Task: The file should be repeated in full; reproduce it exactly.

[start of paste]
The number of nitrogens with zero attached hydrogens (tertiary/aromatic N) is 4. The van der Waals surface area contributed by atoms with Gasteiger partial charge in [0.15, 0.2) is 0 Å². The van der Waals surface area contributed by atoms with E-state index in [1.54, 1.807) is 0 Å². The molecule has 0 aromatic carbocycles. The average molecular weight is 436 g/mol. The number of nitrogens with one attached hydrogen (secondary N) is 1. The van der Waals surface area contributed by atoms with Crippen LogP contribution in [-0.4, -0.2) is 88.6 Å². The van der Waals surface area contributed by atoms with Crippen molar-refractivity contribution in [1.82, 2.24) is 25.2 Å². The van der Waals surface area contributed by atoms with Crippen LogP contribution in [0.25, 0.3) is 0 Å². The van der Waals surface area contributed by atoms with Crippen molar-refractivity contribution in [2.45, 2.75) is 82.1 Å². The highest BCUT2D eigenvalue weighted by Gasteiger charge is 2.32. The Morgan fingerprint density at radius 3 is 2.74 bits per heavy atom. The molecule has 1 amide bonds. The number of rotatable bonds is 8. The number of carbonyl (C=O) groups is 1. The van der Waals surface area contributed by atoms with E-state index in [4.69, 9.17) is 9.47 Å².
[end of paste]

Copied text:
The number of nitrogens with zero attached hydrogens (tertiary/aromatic N) is 4. The van der Waals surface area contributed by atoms with Gasteiger partial charge in [0.15, 0.2) is 0 Å². The van der Waals surface area contributed by atoms with E-state index in [1.54, 1.807) is 0 Å². The molecule has 0 aromatic carbocycles. The average molecular weight is 436 g/mol. The number of nitrogens with one attached hydrogen (secondary N) is 1. The van der Waals surface area contributed by atoms with Crippen LogP contribution in [-0.4, -0.2) is 88.6 Å². The van der Waals surface area contributed by atoms with Crippen molar-refractivity contribution in [1.82, 2.24) is 25.2 Å². The van der Waals surface area contributed by atoms with Crippen LogP contribution in [0.25, 0.3) is 0 Å². The van der Waals surface area contributed by atoms with Crippen molar-refractivity contribution in [2.45, 2.75) is 82.1 Å². The highest BCUT2D eigenvalue weighted by Gasteiger charge is 2.32. The Morgan fingerprint density at radius 3 is 2.74 bits per heavy atom. The molecule has 1 amide bonds. The number of rotatable bonds is 8. The number of carbonyl (C=O) groups is 1. The van der Waals surface area contributed by atoms with E-state index in [4.69, 9.17) is 9.47 Å².